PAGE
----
Following the accumulation of record levels of overdue debt as the result of the COVID-19 pandemic, Her Majesty’s Revenue and Customs (HMRC) has successfully reduced the overdue debt balance to £39.4 billion (bn) as at December 2021, a reduction of £18.1 bn from the March 2021 year-end results that Kroll reported in November.
However, the underlying issue of “debt available for pursuit” continues to loom heavily on the horizon. In this article, we consider how HMRC could reduce the overdue debt balance in line with pre-COVID-19 levels (£13-16 bn), whether this is a realistic target, and what this means for you and your business.
Reduction in Overall Debt Balance
Within six months of the outbreak of COVID-19, the total debt balance soared to an all-time high of £69.5 bn. This was due to the introduction of government measures such as the automatic Value Added Tax (VAT) deferral scheme as well as an increased willingness from HMRC to support businesses that were impacted by the pandemic and looking to retain cash during a time of unprecedented uncertainty. HMRC’s collection scheme in relation to deferred VAT has clearly worked, however, there was a significant number of taxpayers that did not register for this scheme.
Since September 2020, the total debt balance has reduced in each quarter, now totalling £39.4 bn as of 31 December 2021, marking a 43% reduction over the 15 month period. In that time, VAT deferred through the government scheme has been repaid, with the final instalments due in February 2022. In addition, other Time-to-Pay (“TTP”) repayment plans agreed by HMRC over the COVID-19 period have continued to run their course and HMRC has gradually began to re-introduce debt collection activity.
Comparison to Pre-COVID
Despite the progress that HMRC has made with the collection of overdue debt, the December 2021 debt balance is still over double the level immediately preceding the pandemic and nearly three times higher than the eight-year average of £14.5bn leading up to March 2020. HMRC is likely to continue to be under pressure to reduce the debt balance as the UK continues its post-COVID-19 recovery, especially given the recent cost of living crisis and the ongoing calls for the UK government to support families struggling with the impacts of high inflation and soaring energy prices
Debt Available for Pursuit
Of greater concern, is that whilst the overall debt balance has fallen, the “debt available for pursuit” has in fact increased. The graph below highlights how the composition of HMRC’s debt balance has fluctuated over the last 18 months. Each category of debt arrears is defined as follows:
- Managed debt– mainly arrears incorporated into TTP arrangements, but this also includes debts that have reached the end of HMRC’s pursuit process
- Policy debt– Self Assessment and VAT charges deferred due to COVID-19 (including managed debt and debt available for pursuit)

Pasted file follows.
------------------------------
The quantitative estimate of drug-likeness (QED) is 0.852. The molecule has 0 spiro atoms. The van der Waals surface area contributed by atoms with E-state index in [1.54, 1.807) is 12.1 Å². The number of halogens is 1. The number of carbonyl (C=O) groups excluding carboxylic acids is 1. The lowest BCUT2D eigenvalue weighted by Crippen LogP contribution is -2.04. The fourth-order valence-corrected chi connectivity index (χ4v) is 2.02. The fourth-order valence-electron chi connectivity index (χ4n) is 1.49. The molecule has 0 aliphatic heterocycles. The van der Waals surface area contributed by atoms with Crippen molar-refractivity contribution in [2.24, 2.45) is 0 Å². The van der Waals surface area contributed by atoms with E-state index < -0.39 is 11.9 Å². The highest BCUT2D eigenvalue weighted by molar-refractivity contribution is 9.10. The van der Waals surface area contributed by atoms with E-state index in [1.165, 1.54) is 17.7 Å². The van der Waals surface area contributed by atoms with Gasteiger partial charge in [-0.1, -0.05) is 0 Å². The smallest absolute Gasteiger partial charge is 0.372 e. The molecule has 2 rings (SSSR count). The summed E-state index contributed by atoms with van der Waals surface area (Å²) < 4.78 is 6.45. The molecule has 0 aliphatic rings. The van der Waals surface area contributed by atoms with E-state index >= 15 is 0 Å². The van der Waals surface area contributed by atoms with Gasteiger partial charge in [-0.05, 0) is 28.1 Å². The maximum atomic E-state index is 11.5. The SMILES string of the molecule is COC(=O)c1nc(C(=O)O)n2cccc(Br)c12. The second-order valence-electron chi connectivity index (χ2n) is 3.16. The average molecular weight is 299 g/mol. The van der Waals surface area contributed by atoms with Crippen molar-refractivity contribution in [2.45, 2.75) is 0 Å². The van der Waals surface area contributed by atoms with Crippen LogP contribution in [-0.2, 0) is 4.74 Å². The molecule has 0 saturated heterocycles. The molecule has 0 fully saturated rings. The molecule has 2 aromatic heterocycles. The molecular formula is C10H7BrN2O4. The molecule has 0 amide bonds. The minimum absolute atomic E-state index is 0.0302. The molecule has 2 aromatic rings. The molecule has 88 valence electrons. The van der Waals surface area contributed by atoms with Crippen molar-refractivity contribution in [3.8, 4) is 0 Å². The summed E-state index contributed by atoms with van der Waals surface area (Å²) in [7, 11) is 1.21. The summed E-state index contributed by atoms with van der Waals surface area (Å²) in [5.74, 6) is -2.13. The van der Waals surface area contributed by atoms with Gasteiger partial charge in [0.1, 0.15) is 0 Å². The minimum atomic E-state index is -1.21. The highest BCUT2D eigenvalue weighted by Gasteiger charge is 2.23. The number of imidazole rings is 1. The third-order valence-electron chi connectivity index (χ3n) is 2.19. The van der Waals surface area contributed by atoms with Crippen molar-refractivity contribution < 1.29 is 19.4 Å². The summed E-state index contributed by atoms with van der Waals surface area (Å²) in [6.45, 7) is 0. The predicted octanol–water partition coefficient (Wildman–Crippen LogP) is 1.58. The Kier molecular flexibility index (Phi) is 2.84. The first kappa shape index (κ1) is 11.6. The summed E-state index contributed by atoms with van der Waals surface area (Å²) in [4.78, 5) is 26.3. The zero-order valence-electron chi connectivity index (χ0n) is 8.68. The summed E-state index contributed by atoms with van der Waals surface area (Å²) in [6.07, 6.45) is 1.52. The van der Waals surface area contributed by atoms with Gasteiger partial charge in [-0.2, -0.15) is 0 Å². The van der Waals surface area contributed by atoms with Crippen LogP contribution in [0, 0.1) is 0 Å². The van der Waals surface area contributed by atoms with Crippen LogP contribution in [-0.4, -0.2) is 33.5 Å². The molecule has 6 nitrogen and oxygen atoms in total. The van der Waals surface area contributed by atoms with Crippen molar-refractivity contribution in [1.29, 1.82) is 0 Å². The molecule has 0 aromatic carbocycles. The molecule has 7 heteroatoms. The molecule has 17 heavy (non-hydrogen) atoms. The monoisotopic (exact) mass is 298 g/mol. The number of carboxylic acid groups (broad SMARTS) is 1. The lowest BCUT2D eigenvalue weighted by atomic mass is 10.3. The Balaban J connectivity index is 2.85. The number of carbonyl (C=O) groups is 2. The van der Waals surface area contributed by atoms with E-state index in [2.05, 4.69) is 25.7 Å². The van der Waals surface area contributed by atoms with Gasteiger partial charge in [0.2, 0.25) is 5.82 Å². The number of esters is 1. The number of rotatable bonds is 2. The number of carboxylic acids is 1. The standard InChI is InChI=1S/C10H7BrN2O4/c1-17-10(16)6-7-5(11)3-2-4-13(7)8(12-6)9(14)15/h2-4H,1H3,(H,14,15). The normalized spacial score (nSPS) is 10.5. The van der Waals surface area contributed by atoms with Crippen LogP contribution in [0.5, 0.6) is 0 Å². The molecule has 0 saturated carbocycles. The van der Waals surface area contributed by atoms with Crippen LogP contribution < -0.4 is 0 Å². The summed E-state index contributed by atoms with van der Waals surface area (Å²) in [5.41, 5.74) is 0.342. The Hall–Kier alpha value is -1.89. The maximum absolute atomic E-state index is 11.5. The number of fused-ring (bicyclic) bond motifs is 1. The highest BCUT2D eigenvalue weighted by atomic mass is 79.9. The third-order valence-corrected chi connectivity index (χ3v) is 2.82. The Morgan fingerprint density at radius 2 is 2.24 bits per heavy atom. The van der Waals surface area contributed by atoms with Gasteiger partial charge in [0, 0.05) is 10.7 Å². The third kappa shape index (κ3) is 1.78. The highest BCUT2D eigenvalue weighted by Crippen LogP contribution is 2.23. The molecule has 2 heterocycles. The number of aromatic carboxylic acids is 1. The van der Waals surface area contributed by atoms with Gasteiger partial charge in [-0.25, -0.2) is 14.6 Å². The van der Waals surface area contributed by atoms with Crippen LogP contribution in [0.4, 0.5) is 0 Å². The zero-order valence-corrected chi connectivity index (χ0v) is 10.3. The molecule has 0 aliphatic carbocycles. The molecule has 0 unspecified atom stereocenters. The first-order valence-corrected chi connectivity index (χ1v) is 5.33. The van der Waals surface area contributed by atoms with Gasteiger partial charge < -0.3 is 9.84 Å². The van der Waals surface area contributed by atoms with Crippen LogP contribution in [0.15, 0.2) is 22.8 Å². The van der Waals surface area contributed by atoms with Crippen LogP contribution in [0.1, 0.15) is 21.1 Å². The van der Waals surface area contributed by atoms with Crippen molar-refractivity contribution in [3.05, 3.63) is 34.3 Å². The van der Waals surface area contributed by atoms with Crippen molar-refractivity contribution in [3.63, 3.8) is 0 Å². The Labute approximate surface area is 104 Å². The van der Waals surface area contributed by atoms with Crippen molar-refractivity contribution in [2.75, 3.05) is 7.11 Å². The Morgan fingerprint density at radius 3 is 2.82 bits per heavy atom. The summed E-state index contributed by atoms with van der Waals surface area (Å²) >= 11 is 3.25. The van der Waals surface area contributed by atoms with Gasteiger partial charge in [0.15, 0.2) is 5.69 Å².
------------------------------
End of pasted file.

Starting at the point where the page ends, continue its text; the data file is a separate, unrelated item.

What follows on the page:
- Debt available for pursuit – debt available to be pursued via regular debt management
Since September 2020, whilst policy debt has steadily decreased, managed debt has continued to increase, peaking at £4.6m in September 2021 before reducing to £4.1m at December 2021, this being almost double pre-COVID-19 levels (£2.3m). After an initial decrease in debt available for pursuit from a peak of £31.2m in June 2020 to £26.6m in December 2020, this category of debt has shown a growing trend, rising by £5.9m (22%) to £32.5m in December 2021.
This is a clear sign that wider macroeconomic activities are continuing to pose a challenge to UK businesses and impact their ability to meet their ongoing tax liabilities. The new wave of financial and economic pressures, including supply chain disruption, rising interest costs, inflationary pressures and labor shortages, are likely resulting in further business pressures.
We anticipate that the debt collection and debt management teams within HMRC will continue to face significant challenges in collecting debt.
HMRC will be under pressure to continue its momentum in reducing overdue debt balances back to pre-pandemic levels.
HMRC has a responsibility to act in the Treasury’s best interests to manage the levels of overdue debt whilst also ensuring enforcement action is taken against unviable businesses that could be trading to the detriment of UK taxpayers. There will undoubtedly be some compromise between stakeholders in the short term, as HMRC has demonstrated continued support to allow businesses time to recover from the impact of COVID-19.
With policy and managed debt accounting for only £6.9 bn (17.5%) of the total debt balance in December 2021, the collection of debt deferred in agreement with HMRC directly as a result of COVID-19 is reaching its conclusion.
HMRC is likely to utilize the full range of available enforcement options in recovering the remaining debt balance and this could result in additional actions such as security charges, the requirement for security bonds, field force visits and possible winding-up action. There has already been an increase in debt collection activity from HMRC for the past six months, and with HMRC’s restored position as secondary preferential creditors in insolvency proceedings, there may be an increase in debt collection activities in the next quarter.